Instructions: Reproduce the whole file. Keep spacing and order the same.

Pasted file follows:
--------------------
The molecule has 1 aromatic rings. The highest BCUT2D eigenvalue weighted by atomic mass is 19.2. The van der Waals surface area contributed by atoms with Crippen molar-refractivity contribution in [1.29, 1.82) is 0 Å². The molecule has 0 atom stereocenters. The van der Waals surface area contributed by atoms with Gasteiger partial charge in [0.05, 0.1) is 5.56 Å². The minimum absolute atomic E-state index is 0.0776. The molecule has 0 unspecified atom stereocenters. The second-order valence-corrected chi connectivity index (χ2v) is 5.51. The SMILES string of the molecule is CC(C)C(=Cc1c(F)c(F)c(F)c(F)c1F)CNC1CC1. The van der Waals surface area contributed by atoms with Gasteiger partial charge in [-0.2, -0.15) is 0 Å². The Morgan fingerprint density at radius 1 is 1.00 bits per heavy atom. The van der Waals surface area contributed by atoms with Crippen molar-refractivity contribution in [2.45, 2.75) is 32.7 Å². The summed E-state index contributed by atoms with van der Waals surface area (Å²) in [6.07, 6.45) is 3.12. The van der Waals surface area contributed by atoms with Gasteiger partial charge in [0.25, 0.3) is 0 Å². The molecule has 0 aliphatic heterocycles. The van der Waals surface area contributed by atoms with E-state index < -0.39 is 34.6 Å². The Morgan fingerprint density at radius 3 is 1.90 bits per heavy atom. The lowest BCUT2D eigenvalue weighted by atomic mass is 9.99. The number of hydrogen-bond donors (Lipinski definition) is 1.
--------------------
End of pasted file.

The molecule has 1 aromatic rings. The highest BCUT2D eigenvalue weighted by atomic mass is 19.2. The van der Waals surface area contributed by atoms with Crippen molar-refractivity contribution in [1.29, 1.82) is 0 Å². The molecule has 0 atom stereocenters. The van der Waals surface area contributed by atoms with Gasteiger partial charge in [0.05, 0.1) is 5.56 Å². The minimum absolute atomic E-state index is 0.0776. The molecule has 0 unspecified atom stereocenters. The second-order valence-corrected chi connectivity index (χ2v) is 5.51. The SMILES string of the molecule is CC(C)C(=Cc1c(F)c(F)c(F)c(F)c1F)CNC1CC1. The van der Waals surface area contributed by atoms with Gasteiger partial charge in [-0.2, -0.15) is 0 Å². The Morgan fingerprint density at radius 1 is 1.00 bits per heavy atom. The van der Waals surface area contributed by atoms with Crippen molar-refractivity contribution in [2.45, 2.75) is 32.7 Å². The summed E-state index contributed by atoms with van der Waals surface area (Å²) in [6.07, 6.45) is 3.12. The van der Waals surface area contributed by atoms with Gasteiger partial charge in [0.25, 0.3) is 0 Å². The molecule has 0 aliphatic heterocycles. The van der Waals surface area contributed by atoms with E-state index < -0.39 is 34.6 Å². The Morgan fingerprint density at radius 3 is 1.90 bits per heavy atom. The lowest BCUT2D eigenvalue weighted by atomic mass is 9.99. The number of hydrogen-bond donors (Lipinski definition) is 1.